It’s still very early in the process, and more will be learned at today’s 1:00 p.m. press conference, which will introduce Luc Robitaille as the President of the Kings and Rob Blake as the team’s Vice President and General Manager. But here are several preliminary notes to share, as absorbed over the past 24 hours, and one note on Matt Greene.
-Under Dean Lombardi, the Kings eschewed the organizational structure that saw multiple figures in hockey operation’s highest ranking executive roles. There was Dean, and he was the President/General Manager. While Luc Robitaille will now step into a role as President of the Kings – his former title was President, Business Operations – I still have the sense that Rob Blake, the club’s new General Manager, will have full autonomy over day-to-day hockey operations decisions. My earliest sense, and this should be clarified at today’s press conference, is that Robitaille will not have an intricate, decision-by-decision approval of hockey and business operations minutiae as much as his primary role will surround the crafting the organization’s vision and identity on both the hockey and business sides. I’m getting the sense that this will be Blake’s team to run from a hockey standpoint, and he has shown himself to be intricately knowledgable of the structures of all 31 NHL clubs, and having served as the general manager of the Ontario Reign, their farm systems as well. There is no doubt he is well prepared for his new role.
-It’s clear these organizational decisions have impacted the players on the team.
Dean Lombardi was fired for a series of questionable moves, most of them out of loyalty to players who had helped LA win two Stanley Cups…
— Gord Miller (@GMillerTSN) April 11, 2017
…last night several Kings players went to his house to console him after his firing. Not ruthless enough? I'd rather live like Lombardi.
— Gord Miller (@GMillerTSN) April 11, 2017
-As of last night, I was told that no other figures in the organization had been relieved of their duties. Because this is early in the process, and new outlooks in executive positions often precipitate other figures leaving or joining the organization, it’s possible that could change at a later date. But as of right now, I don’t have any additional information to share on other members of the organization who could be moving on.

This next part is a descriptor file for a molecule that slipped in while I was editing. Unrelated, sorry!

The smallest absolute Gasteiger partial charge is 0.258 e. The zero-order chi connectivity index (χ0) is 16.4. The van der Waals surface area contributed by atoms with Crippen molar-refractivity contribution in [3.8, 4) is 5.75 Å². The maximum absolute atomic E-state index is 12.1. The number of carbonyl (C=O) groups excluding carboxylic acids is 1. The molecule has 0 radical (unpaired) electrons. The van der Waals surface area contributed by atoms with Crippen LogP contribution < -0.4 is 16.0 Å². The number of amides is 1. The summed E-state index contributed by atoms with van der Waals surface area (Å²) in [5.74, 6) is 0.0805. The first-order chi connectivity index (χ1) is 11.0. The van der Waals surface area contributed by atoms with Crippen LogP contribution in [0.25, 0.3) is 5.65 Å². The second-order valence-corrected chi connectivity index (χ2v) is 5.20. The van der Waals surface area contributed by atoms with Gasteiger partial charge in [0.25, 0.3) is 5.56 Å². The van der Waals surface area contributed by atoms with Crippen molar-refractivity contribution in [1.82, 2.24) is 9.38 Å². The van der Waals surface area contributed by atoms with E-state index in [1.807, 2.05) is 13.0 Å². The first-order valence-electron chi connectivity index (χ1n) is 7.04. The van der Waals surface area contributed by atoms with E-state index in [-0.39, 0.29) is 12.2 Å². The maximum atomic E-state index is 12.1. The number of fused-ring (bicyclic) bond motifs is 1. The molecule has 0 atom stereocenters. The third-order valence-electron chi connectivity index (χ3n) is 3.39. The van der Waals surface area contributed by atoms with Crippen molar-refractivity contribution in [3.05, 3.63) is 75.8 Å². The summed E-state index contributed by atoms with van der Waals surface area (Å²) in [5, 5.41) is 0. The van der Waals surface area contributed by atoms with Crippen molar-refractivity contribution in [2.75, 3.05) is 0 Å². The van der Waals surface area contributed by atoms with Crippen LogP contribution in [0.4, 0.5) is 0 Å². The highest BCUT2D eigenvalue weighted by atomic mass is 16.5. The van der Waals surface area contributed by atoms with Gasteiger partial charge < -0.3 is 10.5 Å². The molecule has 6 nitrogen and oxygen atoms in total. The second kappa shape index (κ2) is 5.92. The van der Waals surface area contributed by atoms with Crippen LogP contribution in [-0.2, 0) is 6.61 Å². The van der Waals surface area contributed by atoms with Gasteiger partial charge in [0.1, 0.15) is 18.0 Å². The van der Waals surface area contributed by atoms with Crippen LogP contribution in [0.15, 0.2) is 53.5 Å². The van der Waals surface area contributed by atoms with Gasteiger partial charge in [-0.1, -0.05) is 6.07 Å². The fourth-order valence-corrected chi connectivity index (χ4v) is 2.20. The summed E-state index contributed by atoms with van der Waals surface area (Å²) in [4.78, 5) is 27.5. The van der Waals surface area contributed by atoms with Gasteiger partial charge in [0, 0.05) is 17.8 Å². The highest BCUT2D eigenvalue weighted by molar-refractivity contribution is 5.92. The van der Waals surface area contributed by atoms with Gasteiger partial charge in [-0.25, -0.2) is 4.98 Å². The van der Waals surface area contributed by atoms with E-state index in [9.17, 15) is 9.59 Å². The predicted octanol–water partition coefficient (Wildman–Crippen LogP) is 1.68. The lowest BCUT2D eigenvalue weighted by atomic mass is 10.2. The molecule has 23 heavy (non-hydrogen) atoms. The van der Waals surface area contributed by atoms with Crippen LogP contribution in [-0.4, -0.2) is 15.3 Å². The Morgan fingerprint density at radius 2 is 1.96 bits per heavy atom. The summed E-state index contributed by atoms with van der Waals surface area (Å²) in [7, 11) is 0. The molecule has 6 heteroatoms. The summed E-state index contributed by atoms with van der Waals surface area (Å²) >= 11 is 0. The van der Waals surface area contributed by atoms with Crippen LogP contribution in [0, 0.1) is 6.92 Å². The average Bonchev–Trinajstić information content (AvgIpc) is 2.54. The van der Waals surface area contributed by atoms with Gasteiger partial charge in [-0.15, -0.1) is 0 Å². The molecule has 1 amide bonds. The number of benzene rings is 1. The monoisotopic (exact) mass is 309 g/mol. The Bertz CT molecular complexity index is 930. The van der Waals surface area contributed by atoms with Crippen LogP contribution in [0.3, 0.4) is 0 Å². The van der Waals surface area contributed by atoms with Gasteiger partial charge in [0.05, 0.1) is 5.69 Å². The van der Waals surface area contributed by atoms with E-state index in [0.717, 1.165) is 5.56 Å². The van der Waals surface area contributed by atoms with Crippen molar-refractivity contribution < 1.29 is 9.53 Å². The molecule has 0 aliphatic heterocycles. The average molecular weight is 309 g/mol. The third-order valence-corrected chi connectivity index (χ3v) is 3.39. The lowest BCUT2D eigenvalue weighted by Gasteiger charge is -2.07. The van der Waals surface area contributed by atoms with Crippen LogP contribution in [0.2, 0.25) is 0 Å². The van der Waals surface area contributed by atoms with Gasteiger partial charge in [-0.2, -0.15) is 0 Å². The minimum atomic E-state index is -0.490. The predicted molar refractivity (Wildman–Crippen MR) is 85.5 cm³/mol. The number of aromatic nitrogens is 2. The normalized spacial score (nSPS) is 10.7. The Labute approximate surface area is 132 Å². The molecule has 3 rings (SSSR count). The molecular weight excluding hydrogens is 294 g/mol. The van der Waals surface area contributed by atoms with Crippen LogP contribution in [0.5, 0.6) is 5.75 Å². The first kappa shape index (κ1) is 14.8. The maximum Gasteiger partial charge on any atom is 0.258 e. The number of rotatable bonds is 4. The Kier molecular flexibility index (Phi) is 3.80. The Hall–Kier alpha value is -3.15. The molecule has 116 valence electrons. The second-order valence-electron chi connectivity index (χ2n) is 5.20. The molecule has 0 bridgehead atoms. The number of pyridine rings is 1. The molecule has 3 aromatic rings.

-Expect to see the Kings take a different approach towards player acquisition this off-season when compared to 2016. Last summer, based on conversations with hockey operations executives, the organization wanted to get a firmer sense of where exactly its kids were at, and that approach impacted off-season personnel decisions that were of the low-risk, low-reward variety that ultimately did not bear fruit while the rest of the division improved. Kevin Gravel, and later Paul LaDue, Adrian Kempe and Jonny Brodzinski joined the team, but the off-season stopgap free agent pickups did not offer any positive impact on the team whatsoever. Michael Latta and Zach Trotman were brought in as depth players expected to compete for roles, but, barring injury or, in Trotman’s case, the possibility that Matt Greene might not be ready to start the season on the active roster, they were ticketed for the American Hockey League, based on multiple conversations with team management. Devin Setoguchi was not expected to make the team when he was signed to a PTO over the summer, but because of Marian Gaborik’s injury at the World Cup and his own strong camp, earned a role. But Jeff Zatkoff and Teddy Purcell – two players who signed SPCs to play on the Kings this past season – did not pan out. Lombardi was never one to shy away from a bold trade, but the Kings have never been a team at the forefront of July 1 free agent acquisitions. While the team has to be cognizant of the capital that should be invested in new contracts for Tyler Toffoli and Tanner Pearson, I won’t be surprised if the team is more proactive in personnel decisions to secure the most capital possible to acquire skill and speed and boost a moribund offense come late June and early July.-One update on Matt Greene: According to multiple team sources, the defenseman had back surgery at a point in the second half of the season. This surgery wasn’t particularly recent, because Greene was advanced enough in his recovery to join the team in two late-season road trips, where he was rehabbing and working out while the rest of the team was on the ice. I don’t have any sort of a timetable for a return, or what his future plans may hold, but Greene, who had shoulder surgery last season and surgery to correct a herniated disc in his back in 2013, played 82 games and all 20 playoff games in 2011-12, 14 regular season and playoff games in 2012-13, 58 total games in 2013-14 and 82 regular season games in 2014-15 before appearing in just 29 regular season games over the last two seasons. He has one year and $2.5-million remaining on his contract, which he signed in June, 2014. The best of luck to Greene, a popular figure among teammates and many media figures, including LA Kings Insider, as he continues his rehabilitation.